Personally it was tough not be involved in anyway other than by cheering from a far, after having been involved in every World Champs since 1991, either as an athlete or a broadcaster! Making it even harder was no television coverage in Australia ... hopefully the results I'm about to detail will remind our Australian Television Networks that the Australian Swimming team racing in an international meet is a worthwhile investment.
First and foremost it was a fast meet with several new World Records being set. Mostly from young girls!
The women's breaststroke records took a hammering with all distances rewritten by either 16 year old Ruta Meilutyte from Lithuanian or Yuliya Efimova, 21, from Russia, who between them now own the 50, 100 and 200m breaststroke rights. The USA's Katie Ledecky, at just 16 years old, set two records - one in the non Olympic 1500m free event and the second in the 800m free to prove that last year's Olympic gold at the same distance was no fluke.
The Australian Swim team had some great moments and finished the medal tally with 3 Gold and 10 Silver medals, placing them 4th on the Barcelona medal tally. The USA won, with China and France filling the top 3.
However, if you look at just Olympic events, the Aussie team would be 2nd on the medal tally behind the USA. A big improvement from the 7th placing in London 2012.
Here's some of the best:
It was all kicked started by Christian Sprenger, who turned the tables on his Olympic conqueror, South African Cameron van der Burgh, winning the 100m breaststroke crown. Sprenger at 27, has been a part of our team for quite some time. A veteran of two Olympic campaigns, he had a taste of success on the biggest stage in 2012 and wanted more, so instead of taking time off like his opponents, he went racing on the World Cup circuit and then got stuck back into work with his Indooroopilly coach, Simon Cuscack. The hard work and sacrifices have certainly paid off!
What a meet for Coach Simon Cusack!
Our only female individual gold medalist was Cate Campbell, who has quite literally been in the wars! After debuting on the Australian Team as a 16 year old and winning Olympic bronze in Beijing in the 50m free, her career has been a roller coaster ride. Injury and illness have prevented her from achieving what most in the swimming world knew she was capable of. The frustration of the past 4 years would have ended the careers of most, but Cate never lost slight of what she wanted and continues to want....to show she is the fastest women in the world, in the water!
Not to be out done, James Magnussen defended his 100m free world crown. It's been a 12 month learning period for the sprint ace after missing gold at the Olympics by the smallest of margins. A year older and wiser after racing throughout Europe following the Australian trials, he seemed to be much more controlled in all aspects of his preparation this time around.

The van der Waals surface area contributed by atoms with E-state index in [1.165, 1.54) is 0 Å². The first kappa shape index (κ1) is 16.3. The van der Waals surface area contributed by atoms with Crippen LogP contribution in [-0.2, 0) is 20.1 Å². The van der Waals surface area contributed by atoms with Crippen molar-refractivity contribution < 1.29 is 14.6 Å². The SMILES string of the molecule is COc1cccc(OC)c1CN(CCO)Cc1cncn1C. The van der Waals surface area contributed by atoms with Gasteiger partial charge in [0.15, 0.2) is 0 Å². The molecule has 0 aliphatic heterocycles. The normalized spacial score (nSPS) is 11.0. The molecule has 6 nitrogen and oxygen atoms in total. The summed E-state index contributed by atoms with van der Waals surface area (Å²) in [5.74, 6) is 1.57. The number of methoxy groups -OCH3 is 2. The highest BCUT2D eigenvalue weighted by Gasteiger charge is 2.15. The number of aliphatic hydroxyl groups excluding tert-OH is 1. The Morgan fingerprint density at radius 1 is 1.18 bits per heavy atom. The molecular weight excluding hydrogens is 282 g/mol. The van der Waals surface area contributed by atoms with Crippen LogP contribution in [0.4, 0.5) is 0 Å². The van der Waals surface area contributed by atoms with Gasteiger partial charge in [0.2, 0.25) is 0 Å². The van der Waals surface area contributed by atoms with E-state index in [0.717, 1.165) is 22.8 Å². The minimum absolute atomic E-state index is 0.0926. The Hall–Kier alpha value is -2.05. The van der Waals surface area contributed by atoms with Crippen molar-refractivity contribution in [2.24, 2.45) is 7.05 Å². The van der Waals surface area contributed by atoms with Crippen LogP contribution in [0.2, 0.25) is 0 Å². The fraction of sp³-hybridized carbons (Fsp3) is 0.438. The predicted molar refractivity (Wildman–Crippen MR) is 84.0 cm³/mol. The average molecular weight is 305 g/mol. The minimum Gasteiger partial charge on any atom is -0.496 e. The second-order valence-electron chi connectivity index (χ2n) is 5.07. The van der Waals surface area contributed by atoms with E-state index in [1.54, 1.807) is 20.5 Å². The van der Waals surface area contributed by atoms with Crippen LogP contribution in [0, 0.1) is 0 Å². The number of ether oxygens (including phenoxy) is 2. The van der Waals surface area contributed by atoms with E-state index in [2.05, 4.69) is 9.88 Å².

Alicia Coutts again showed she is the ironwoman of the Australian Team with a huge schedule of racing, walking away with 5 silver medals.
And of course, then there are our backstroke girls, Emily Seebohm and Belinda Hocking. Both came up against Missy Franklin from the USA, who set a new record for gold medals by a female at Worlds, surpassing Libby Lenton and Tracey Caulkins' 5, with 6 to her name by close of business.
Emily Seebohm has been such a consistent performer for Australia since debuting in 2007 as a 15 year old and has added a silver to her collection in the 100m back.
After moving to coach Rohan Taylor at the Nunawading Swim Club, Belinda "Bindy" Hocking has found her form again, coming home "balls out" (Bindy's words not mine, but they made me laugh!) to take 2nd in the 200m back, with the fastest last lap in the field excepting Missy Franklin.
There were also a number of encouraging performances;
Cameron McEvoy, who at his first World Champs not only made the 100m free final at 18 years of age but finished 4th, just hundreths off a medal. This was his first individual race at a major senior comp!
Jordan Harrsison, made the final of an event that as Australian's we hold close to our hearts - the 1500m free. Jordan finished 6th in a final dominated by his some time training partner, China's, Sun Yang.
Most pleasing though, were the reports of the grand stand being filled by Australian team members supporting each other and creating a team atmosphere that allowed for great racing!
Well done to all who were involved with our team, especially High Performance Director, Michael Scott. He's only been in the role since May and has already recreated an environment that's supportive and caring, where athletes and coaches know what is expected and they are encouraged and supported to perform to the best of their ability.